Proposal Title

Determining the Effects of Herbivory on Population Variation in an Herbaceous Plant

Primary Faculty Mentor’s Name

Dr. Kevin Burgess

Proposal Track

Student

Session Format

Poster

Abstract

Plants subjected to herbivory tend to suffer from reductions in fitness. In addition, herbivory may delay reproduction, which in turn may negatively affect certain life history traits. Deer are overabundant and dramatically affect herbaceous plants through herbivory, possibly leading to selection for tolerance. The environment and length of the growing season can also affect tolerance to herbivory. This research investigated potential evolutionary responses to variation in herbivory. Specifically, it used the model organism American Bellflower [C. americanum] to investigate whether plants have evolved to tolerate deer herbivory and if tolerance varies among populations. Using this plant species, delays in reproduction associated with herbivory among populations were compared to determine if this could result in observed life history schedules. To provide insight into the selection pressure by deer on C. americanum, this project determined if deer preference depends on population or plant size. There is phenological variation among these populations, therefore we experimentally evaluated whether this difference in phenology contribute to response to herbivory by using three clipping treatments 1) plants clipped at the same calendar date, 2) plants clipped at a similar phenological stage, and 3) controls (unclipped). Additional plants open to natural deer herbivory were also observed and the fitness components of these plants were compared to those plants kept from natural herbivory. Population variation in tolerance to herbivory was determined by measuring vegetative growth and reproductive fitness components. This research project took place in Michigan and Georgia to allow the role of growing season on tolerance to deer herbivory to be evaluated. Knowledge of the association between deer herbivory and C. americanum performance and reproductive phenology will directly inform understanding of evolutionary responses to herbivory. The research will determine if tolerance to herbivory and delays in reproductive phenology following herbivory vary among populations and if this difference depends on environment.

Keywords

Botany, Evolution, Genetics, Campanula americana, Herbivory, Herbivores, Deer, Tolerance, Plant genetics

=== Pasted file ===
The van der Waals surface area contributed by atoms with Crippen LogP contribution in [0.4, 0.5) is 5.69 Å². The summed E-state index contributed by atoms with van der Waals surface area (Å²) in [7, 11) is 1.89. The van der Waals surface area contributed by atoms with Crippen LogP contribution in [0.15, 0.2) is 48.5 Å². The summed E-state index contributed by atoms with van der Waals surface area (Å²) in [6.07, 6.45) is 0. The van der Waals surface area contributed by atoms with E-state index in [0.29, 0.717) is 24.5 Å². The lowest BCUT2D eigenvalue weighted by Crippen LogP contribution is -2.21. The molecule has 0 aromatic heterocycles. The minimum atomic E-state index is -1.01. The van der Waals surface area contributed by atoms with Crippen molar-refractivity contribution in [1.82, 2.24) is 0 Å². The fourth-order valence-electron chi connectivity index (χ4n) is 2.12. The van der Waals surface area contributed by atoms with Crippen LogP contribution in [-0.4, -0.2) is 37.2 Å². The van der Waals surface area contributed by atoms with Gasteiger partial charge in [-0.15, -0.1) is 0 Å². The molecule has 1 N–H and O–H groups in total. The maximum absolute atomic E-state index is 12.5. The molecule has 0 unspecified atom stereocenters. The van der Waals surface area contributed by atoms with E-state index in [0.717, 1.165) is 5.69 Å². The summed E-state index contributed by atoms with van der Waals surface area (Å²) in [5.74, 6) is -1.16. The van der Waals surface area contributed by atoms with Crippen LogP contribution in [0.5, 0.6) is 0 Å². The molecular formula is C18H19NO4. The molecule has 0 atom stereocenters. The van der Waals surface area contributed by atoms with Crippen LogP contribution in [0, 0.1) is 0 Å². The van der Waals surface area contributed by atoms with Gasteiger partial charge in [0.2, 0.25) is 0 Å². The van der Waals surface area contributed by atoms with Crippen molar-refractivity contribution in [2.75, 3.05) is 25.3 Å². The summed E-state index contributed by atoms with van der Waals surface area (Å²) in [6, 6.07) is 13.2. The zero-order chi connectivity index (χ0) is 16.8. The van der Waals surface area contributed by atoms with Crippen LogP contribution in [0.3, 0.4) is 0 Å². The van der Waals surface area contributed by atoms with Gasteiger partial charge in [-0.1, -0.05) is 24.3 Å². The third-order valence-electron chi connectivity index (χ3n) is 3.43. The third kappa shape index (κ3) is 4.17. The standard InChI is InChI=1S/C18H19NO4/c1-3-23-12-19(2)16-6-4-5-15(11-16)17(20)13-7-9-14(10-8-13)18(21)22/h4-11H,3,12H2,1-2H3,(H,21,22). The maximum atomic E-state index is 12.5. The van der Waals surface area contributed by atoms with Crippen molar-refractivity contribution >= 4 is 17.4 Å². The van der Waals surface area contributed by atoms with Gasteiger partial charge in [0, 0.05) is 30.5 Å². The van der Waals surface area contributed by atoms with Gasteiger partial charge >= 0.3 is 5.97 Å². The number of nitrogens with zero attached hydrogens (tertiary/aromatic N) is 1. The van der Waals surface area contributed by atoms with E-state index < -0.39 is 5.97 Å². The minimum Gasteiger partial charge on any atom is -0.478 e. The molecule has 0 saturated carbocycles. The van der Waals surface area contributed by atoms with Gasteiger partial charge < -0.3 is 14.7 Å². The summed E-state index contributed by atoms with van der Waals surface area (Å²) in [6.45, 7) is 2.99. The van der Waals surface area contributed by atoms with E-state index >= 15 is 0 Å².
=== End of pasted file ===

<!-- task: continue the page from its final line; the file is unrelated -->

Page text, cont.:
Award Consideration

1

Location

Concourse/Atrium

Presentation Year

2014

Start Date

11-15-2014 9:40 AM

End Date

11-15-2014 10:55 AM

Publication Type and Release Option

Presentation (Open Access)

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Nov 15th, 9:40 AM Nov 15th, 10:55 AM

Determining the Effects of Herbivory on Population Variation in an Herbaceous Plant

Concourse/Atrium

Plants subjected to herbivory tend to suffer from reductions in fitness. In addition, herbivory may delay reproduction, which in turn may negatively affect certain life history traits. Deer are overabundant and dramatically affect herbaceous plants through herbivory, possibly leading to selection for tolerance. The environment and length of the growing season can also affect tolerance to herbivory. This research investigated potential evolutionary responses to variation in herbivory. Specifically, it used the model organism American Bellflower [C. americanum] to investigate whether plants have evolved to tolerate deer herbivory and if tolerance varies among populations. Using this plant species, delays in reproduction associated with herbivory among populations were compared to determine if this could result in observed life history schedules. To provide insight into the selection pressure by deer on C. americanum, this project determined if deer preference depends on population or plant size. There is phenological variation among these populations, therefore we experimentally evaluated whether this difference in phenology contribute to response to herbivory by using three clipping treatments 1) plants clipped at the same calendar date, 2) plants clipped at a similar phenological stage, and 3) controls (unclipped). Additional plants open to natural deer herbivory were also observed and the fitness components of these plants were compared to those plants kept from natural herbivory. Population variation in tolerance to herbivory was determined by measuring vegetative growth and reproductive fitness components. This research project took place in Michigan and Georgia to allow the role of growing season on tolerance to deer herbivory to be evaluated. Knowledge of the association between deer herbivory and C. americanum performance and reproductive phenology will directly inform understanding of evolutionary responses to herbivory. The research will determine if tolerance to herbivory and delays in reproductive phenology following herbivory vary among populations and if this difference depends on environment.